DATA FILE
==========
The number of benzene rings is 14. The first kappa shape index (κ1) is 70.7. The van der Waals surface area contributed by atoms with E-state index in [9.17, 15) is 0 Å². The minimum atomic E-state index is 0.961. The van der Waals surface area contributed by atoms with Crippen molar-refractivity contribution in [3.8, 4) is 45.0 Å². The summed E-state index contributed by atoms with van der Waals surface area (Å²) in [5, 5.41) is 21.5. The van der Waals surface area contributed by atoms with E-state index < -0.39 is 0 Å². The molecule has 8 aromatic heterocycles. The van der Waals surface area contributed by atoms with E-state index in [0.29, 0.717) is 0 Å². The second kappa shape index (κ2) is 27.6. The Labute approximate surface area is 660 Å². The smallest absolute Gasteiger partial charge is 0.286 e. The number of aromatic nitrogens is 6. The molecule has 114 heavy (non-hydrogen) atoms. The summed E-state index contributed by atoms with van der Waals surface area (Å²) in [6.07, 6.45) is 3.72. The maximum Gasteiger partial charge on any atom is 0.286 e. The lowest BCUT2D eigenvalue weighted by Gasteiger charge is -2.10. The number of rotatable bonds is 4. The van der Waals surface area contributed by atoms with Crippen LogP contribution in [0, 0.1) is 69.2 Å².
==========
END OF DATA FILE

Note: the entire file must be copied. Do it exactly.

The number of benzene rings is 14. The first kappa shape index (κ1) is 70.7. The van der Waals surface area contributed by atoms with E-state index in [9.17, 15) is 0 Å². The minimum atomic E-state index is 0.961. The van der Waals surface area contributed by atoms with Crippen molar-refractivity contribution in [3.8, 4) is 45.0 Å². The summed E-state index contributed by atoms with van der Waals surface area (Å²) in [5, 5.41) is 21.5. The van der Waals surface area contributed by atoms with E-state index < -0.39 is 0 Å². The molecule has 8 aromatic heterocycles. The van der Waals surface area contributed by atoms with E-state index in [0.29, 0.717) is 0 Å². The second kappa shape index (κ2) is 27.6. The Labute approximate surface area is 660 Å². The smallest absolute Gasteiger partial charge is 0.286 e. The number of aromatic nitrogens is 6. The molecule has 114 heavy (non-hydrogen) atoms. The summed E-state index contributed by atoms with van der Waals surface area (Å²) in [6.07, 6.45) is 3.72. The maximum Gasteiger partial charge on any atom is 0.286 e. The lowest BCUT2D eigenvalue weighted by Gasteiger charge is -2.10. The number of rotatable bonds is 4. The van der Waals surface area contributed by atoms with Crippen LogP contribution in [0, 0.1) is 69.2 Å².